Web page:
The recording cycle starts as the scanning spot passes through the mid-line of the display and begins to write the lower of the two television images. The inverted image of the scanning spot travels upwards over the film for 1/50 sec. and the film itself travels downwards by one-half a frame height in the same period; the relative movement of spot and film is thus one whole frame and the correct aspect ratio is restored on the film, since the display was deliberately distorted to half the normal height. On reaching the bottom of the scan, the scanning spot then flies back to the top of the two-picture display and its image, rapidly overtaking the moving film, catches up the first line of the exposed frame and then proceeds to record the interlaced frame between the lines already exposed on the film. The cycle recommences as the scanning spot again passes the mid-lines of the display and its image passes on into the next film frame.

This system, which is simple and straightforward from the optical point of view, is of great interest because it shows the fundamental requirement for the motion of the image of the scanning spot when using continuous-motion film traction. The spot must, by some means or other, be made to trace the path of a 25 c/s sawtooth against the flow of film.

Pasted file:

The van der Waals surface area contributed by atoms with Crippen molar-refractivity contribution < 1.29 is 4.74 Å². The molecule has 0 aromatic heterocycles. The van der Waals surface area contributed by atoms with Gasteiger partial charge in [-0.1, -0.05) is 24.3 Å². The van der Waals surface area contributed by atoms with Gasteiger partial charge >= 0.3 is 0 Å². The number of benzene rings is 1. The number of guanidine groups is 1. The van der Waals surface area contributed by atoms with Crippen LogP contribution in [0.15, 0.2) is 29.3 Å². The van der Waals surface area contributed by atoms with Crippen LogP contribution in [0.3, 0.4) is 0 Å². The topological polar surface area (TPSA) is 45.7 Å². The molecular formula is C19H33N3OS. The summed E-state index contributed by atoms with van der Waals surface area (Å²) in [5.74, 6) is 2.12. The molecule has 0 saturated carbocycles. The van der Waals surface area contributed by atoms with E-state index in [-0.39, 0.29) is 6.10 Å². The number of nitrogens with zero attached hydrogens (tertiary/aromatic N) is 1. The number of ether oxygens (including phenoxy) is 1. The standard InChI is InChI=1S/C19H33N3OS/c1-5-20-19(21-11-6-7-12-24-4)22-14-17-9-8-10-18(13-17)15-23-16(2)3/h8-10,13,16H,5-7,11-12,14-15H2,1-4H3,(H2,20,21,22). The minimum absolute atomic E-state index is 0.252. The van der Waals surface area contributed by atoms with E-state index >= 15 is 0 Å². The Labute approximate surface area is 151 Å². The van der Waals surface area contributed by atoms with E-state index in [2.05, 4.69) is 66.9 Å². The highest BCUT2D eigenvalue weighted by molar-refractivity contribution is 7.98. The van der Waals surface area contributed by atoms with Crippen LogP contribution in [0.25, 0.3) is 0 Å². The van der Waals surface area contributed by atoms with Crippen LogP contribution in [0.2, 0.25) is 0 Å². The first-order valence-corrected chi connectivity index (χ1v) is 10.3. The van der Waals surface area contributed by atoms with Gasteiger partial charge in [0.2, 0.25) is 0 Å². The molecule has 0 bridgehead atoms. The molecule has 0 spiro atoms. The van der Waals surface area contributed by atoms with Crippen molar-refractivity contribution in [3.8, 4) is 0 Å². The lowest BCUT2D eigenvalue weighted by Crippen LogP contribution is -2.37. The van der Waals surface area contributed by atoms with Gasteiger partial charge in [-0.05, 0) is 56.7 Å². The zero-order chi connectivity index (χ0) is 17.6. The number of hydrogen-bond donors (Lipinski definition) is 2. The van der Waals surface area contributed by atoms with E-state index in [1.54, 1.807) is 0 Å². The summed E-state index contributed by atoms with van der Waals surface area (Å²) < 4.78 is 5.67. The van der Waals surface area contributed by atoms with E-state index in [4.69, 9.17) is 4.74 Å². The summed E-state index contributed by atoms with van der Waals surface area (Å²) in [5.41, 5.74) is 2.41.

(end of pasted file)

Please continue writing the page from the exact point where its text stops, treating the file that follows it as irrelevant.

Other continuous-motion systems are merely variations on this theme. Even the complex Mechau machine [2] performs no more than the feat of turning the image of a normal television display into the required 25 cycle raster in the film plane.

In addition to the continuous-motion systems, intermittent mechanisms with a much longer pulldown than 1.4 milliseconds have been used. Such systems normally must, however, fail to record the whole television information, since scanning proceeds while the camera ceases to record during the pulldown period, but in various ways this loss is disguised [3].

  The "Big wheel"
The purpose of the "big wheel" on the side of the equipment is explained here




The simplest example of this form of recording system is the Suppressed Frame method in which no attempt is made to record an interlaced picture and the operating cycle is simply to record one 202½-line television frame and pull down the film during the next television frame. This of course gives a 25 frames-per-second film, each frame containing only half the number of lines of the complete television picture, but due to the high degree of correlation which exists between adjacent lines in the normal television picture, the loss of the interlaced frame is not as serious as might at first be expected. Fig. 3 (below) shows a telerecording channel of this type.

A Suppressed Frame Telerecording Machine: The equipment comprises a high quality television picture monitor and a standard 35 mm cine camera which has been modified to record vision and sound on the same film (21K)

A Suppressed Frame Telerecording Machine: The equipment comprises a high quality television picture monitor and a standard 35 mm cine camera which has been modified to record vision and sound on the same film